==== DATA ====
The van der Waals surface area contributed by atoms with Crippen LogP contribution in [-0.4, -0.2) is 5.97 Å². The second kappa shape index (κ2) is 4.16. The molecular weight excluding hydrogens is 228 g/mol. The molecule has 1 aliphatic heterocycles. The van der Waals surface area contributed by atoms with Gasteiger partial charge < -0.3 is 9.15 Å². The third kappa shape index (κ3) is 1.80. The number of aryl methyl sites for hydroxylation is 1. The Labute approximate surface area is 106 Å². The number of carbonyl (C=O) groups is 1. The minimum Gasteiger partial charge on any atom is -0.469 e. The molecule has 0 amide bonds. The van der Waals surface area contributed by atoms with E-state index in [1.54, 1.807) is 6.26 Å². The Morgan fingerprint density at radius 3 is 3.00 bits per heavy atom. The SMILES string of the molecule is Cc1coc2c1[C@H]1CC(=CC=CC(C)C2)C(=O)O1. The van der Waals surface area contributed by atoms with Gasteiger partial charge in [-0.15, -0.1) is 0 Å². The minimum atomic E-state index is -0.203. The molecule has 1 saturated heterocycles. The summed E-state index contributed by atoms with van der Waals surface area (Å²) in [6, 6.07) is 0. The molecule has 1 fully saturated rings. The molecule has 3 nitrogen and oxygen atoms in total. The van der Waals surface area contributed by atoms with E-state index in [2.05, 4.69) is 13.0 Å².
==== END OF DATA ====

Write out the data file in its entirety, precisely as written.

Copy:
The van der Waals surface area contributed by atoms with Crippen LogP contribution in [-0.4, -0.2) is 5.97 Å². The second kappa shape index (κ2) is 4.16. The molecular weight excluding hydrogens is 228 g/mol. The molecule has 1 aliphatic heterocycles. The van der Waals surface area contributed by atoms with Gasteiger partial charge < -0.3 is 9.15 Å². The third kappa shape index (κ3) is 1.80. The number of aryl methyl sites for hydroxylation is 1. The Labute approximate surface area is 106 Å². The number of carbonyl (C=O) groups is 1. The minimum Gasteiger partial charge on any atom is -0.469 e. The molecule has 0 amide bonds. The van der Waals surface area contributed by atoms with E-state index in [1.54, 1.807) is 6.26 Å². The Morgan fingerprint density at radius 3 is 3.00 bits per heavy atom. The SMILES string of the molecule is Cc1coc2c1[C@H]1CC(=CC=CC(C)C2)C(=O)O1. The van der Waals surface area contributed by atoms with Gasteiger partial charge in [-0.15, -0.1) is 0 Å². The minimum atomic E-state index is -0.203. The molecule has 1 saturated heterocycles. The summed E-state index contributed by atoms with van der Waals surface area (Å²) in [6, 6.07) is 0. The molecule has 1 fully saturated rings. The molecule has 3 nitrogen and oxygen atoms in total. The van der Waals surface area contributed by atoms with E-state index in [2.05, 4.69) is 13.0 Å².